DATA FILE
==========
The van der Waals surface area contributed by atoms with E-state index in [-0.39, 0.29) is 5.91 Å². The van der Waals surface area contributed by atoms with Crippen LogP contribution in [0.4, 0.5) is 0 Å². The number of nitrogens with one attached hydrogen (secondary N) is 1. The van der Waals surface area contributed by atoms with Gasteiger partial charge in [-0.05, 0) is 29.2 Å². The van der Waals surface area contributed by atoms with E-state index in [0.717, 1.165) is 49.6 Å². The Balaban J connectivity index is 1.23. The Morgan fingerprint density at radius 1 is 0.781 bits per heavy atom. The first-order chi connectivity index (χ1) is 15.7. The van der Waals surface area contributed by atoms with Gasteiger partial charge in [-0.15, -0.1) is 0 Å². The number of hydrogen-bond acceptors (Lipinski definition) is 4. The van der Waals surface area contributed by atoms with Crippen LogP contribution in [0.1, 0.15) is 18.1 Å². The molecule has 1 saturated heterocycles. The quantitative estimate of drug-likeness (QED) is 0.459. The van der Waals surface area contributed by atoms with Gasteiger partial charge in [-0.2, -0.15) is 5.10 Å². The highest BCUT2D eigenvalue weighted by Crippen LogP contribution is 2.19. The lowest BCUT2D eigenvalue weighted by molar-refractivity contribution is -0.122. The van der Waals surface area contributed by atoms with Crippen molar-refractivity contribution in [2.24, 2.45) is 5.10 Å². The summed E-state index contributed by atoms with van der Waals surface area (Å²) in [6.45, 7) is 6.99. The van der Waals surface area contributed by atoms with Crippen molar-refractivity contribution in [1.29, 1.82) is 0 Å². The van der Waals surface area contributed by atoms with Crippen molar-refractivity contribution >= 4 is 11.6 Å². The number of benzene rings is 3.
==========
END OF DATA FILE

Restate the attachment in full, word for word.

The van der Waals surface area contributed by atoms with E-state index in [-0.39, 0.29) is 5.91 Å². The van der Waals surface area contributed by atoms with Crippen LogP contribution in [0.4, 0.5) is 0 Å². The number of nitrogens with one attached hydrogen (secondary N) is 1. The van der Waals surface area contributed by atoms with Gasteiger partial charge in [-0.05, 0) is 29.2 Å². The van der Waals surface area contributed by atoms with E-state index in [0.717, 1.165) is 49.6 Å². The Balaban J connectivity index is 1.23. The Morgan fingerprint density at radius 1 is 0.781 bits per heavy atom. The first-order chi connectivity index (χ1) is 15.7. The van der Waals surface area contributed by atoms with Gasteiger partial charge in [-0.15, -0.1) is 0 Å². The number of hydrogen-bond acceptors (Lipinski definition) is 4. The van der Waals surface area contributed by atoms with Crippen LogP contribution in [0.1, 0.15) is 18.1 Å². The molecule has 1 saturated heterocycles. The quantitative estimate of drug-likeness (QED) is 0.459. The van der Waals surface area contributed by atoms with Gasteiger partial charge in [-0.2, -0.15) is 5.10 Å². The highest BCUT2D eigenvalue weighted by Crippen LogP contribution is 2.19. The lowest BCUT2D eigenvalue weighted by molar-refractivity contribution is -0.122. The van der Waals surface area contributed by atoms with Crippen molar-refractivity contribution in [2.24, 2.45) is 5.10 Å². The summed E-state index contributed by atoms with van der Waals surface area (Å²) in [6.45, 7) is 6.99. The van der Waals surface area contributed by atoms with Crippen molar-refractivity contribution in [1.29, 1.82) is 0 Å². The van der Waals surface area contributed by atoms with Crippen molar-refractivity contribution >= 4 is 11.6 Å². The number of benzene rings is 3.